A Polish court Thursday overturned a Warsaw City ban on a march of extreme right-wing nationalist groups, justifying the decision on constitutional grounds of freedom of assembly.
The decision of Judge Michal Jakubowski is the latest development of controversial, confusing preparations for an independence day march on Sunday in the Polish capital in honor of the 100 years of independence of the country.
Over the past decade, far-right nationalists have organized marches on the 11th Independence Day in Warsaw, and this year the fears of open demonstrations of extremism and possible skirmishes with counterprotecters threatened to overshadow all other events on the country's 100-year calendar.
Last year, demonstrators carried xenophobic banners expressing the wish for a "White Europe" that drew international criticism, especially several months after a violent gathering of white nationalists in Charlottesville, Virginia.
Polish government officials had been trying for months to persuade the nationalists to make Warsaw an inclusive affair this March that involved state officials without provocative banners, but the two parties disagreed.
On Wednesday, the Mayor of Warsaw stepped in and forbade the march, called security reasons. The president and prime minister then quickly announced that an inclusive state march would take place instead of Sunday along the same route led by President Andrzej Duda and including the Prime Minister, other top leaders and veterans from the Second World War.
After the ruling of the court it was not immediately clear whether both marches proceeded separately or as one.
Uncertainty about security was increased by a massive dropout by policemen in the past days about pay, prompting the government to ask the Ministry of Defense to help with security Sunday. But late on Thursday, a police union announced that it would end the protest after agreeing on a deal with the Ministry of the Interior.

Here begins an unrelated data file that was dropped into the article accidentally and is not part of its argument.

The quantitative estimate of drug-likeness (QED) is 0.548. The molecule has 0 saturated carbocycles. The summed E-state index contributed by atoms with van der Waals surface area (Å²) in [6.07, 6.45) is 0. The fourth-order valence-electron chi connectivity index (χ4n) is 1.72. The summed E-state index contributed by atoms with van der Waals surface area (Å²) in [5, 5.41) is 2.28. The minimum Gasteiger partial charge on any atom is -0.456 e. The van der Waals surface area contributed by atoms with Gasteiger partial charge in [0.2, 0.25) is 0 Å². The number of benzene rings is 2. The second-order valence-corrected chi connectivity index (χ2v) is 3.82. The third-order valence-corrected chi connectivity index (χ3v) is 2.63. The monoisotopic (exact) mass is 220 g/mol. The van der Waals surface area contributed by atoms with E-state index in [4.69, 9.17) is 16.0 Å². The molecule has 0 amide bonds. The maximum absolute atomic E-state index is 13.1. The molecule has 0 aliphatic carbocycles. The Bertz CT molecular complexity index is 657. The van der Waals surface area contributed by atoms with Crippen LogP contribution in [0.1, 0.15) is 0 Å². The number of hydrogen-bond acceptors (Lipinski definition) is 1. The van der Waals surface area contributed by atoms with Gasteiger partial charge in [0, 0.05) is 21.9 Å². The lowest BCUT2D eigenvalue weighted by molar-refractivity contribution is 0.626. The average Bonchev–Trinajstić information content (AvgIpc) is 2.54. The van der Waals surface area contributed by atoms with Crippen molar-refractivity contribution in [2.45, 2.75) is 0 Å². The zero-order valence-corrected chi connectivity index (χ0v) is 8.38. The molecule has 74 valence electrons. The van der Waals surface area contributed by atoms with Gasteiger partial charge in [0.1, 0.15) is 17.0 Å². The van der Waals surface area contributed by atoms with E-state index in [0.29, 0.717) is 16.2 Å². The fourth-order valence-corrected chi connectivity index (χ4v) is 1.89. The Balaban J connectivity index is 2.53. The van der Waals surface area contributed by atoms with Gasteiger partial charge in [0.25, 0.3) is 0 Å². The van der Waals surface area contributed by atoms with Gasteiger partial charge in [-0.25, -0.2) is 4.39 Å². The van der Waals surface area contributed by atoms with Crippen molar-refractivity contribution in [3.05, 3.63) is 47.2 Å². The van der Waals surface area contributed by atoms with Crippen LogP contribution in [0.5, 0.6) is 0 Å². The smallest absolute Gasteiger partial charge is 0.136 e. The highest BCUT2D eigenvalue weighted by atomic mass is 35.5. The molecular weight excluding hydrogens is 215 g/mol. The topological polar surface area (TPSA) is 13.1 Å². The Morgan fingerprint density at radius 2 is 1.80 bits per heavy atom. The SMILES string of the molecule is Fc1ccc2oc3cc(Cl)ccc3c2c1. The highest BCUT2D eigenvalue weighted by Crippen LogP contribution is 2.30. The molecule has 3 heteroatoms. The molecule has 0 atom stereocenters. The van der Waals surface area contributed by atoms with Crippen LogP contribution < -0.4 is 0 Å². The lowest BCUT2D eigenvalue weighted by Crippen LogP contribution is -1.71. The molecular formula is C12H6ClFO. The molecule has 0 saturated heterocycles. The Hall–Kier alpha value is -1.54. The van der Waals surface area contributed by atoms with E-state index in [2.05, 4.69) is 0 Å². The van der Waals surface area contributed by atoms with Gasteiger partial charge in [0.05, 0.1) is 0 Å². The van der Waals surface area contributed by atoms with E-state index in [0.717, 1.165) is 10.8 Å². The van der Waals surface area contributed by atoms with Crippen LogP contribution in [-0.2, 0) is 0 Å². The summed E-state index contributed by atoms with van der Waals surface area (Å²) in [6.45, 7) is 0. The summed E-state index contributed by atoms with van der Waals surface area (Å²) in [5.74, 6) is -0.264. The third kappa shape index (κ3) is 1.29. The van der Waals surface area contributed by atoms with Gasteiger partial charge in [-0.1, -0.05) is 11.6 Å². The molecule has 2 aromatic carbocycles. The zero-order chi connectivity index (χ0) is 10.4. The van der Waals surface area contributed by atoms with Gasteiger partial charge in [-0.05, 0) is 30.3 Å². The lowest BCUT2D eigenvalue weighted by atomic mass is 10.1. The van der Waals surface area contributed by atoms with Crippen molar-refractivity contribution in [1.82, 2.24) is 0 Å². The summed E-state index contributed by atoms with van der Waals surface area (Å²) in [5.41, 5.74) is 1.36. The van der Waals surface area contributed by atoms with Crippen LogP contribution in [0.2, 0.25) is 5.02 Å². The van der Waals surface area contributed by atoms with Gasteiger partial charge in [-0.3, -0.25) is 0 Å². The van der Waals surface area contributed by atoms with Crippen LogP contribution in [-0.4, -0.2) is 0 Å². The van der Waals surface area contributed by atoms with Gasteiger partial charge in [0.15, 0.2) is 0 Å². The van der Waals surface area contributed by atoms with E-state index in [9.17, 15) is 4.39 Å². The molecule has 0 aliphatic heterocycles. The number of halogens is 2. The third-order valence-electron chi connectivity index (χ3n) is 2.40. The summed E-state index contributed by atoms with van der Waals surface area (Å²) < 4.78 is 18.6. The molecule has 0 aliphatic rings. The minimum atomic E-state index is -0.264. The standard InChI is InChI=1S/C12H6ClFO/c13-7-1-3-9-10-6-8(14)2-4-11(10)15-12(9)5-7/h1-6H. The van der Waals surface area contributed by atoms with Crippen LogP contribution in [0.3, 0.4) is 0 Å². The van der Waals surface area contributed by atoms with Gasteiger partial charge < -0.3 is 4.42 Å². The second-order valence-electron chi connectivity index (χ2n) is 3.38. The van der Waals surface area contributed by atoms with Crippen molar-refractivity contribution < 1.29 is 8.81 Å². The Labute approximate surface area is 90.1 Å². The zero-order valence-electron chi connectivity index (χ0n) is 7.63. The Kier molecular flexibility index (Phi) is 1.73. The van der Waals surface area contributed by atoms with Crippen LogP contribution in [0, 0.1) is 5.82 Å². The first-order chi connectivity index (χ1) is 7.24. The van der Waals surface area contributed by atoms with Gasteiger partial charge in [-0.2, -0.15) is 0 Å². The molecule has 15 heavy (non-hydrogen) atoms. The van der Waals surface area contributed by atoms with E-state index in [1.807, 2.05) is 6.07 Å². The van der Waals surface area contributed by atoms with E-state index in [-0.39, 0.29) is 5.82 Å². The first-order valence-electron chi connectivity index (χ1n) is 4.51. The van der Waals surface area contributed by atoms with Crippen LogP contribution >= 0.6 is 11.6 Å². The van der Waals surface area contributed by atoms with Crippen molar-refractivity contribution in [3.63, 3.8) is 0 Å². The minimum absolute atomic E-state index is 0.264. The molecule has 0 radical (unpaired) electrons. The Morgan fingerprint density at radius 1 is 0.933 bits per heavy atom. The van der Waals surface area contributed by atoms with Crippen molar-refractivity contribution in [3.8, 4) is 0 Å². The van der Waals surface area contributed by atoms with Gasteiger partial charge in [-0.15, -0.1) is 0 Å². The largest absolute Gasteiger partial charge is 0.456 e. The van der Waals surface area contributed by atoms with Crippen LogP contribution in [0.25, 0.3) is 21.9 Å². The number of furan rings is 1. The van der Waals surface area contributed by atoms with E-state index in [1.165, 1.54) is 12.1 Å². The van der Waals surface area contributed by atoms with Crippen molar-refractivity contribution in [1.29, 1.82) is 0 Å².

The ruling of the court in Warsaw follows a similar ruling in Wroclaw about a city ban on a nationalist march there for Sunday.
City governments still have the right to appeal against the judgments.
Spokesman for the city of Warsaw, Bartosz Milczarczyk, said: "We respect the court's verdict." He said that officials from the town hall were studying it before deciding whether they wanted to appeal.
Crackdown on extremism
Earlier in the day, before the verdict, Prime Minister Mateusz Morawiecki said that the authorities would do everything they could to prevent any expression of extremism during the march.
"We want the march to be peaceful and not cause tensions," Morawiecki told reporters.
His remarks come amidst other signs that Poland's conservative ruling Party for Justice and Justice is now trying to take a stronger stand against ultra-nationalists after a period in which they were trying to appease them.
Extremists from Hungary and elsewhere have in recent years joined Poland's November 11 march, which is intended to regain Poland's independence at the end of the First World War.
Saying that he expected 200,000 participants on Sunday's inclusive march in Warsaw, Morawiecki acknowledged that it would be difficult to keep them all under control, but said "we will try to eliminate all banners that are extremist."
He also said that there will be no tolerance for foreign neo-fascists or other agitators.
Many other centenary events in the First World War are expected all over the country, the most emotionally being the public singing of the national hymn in hundreds of places in the afternoon.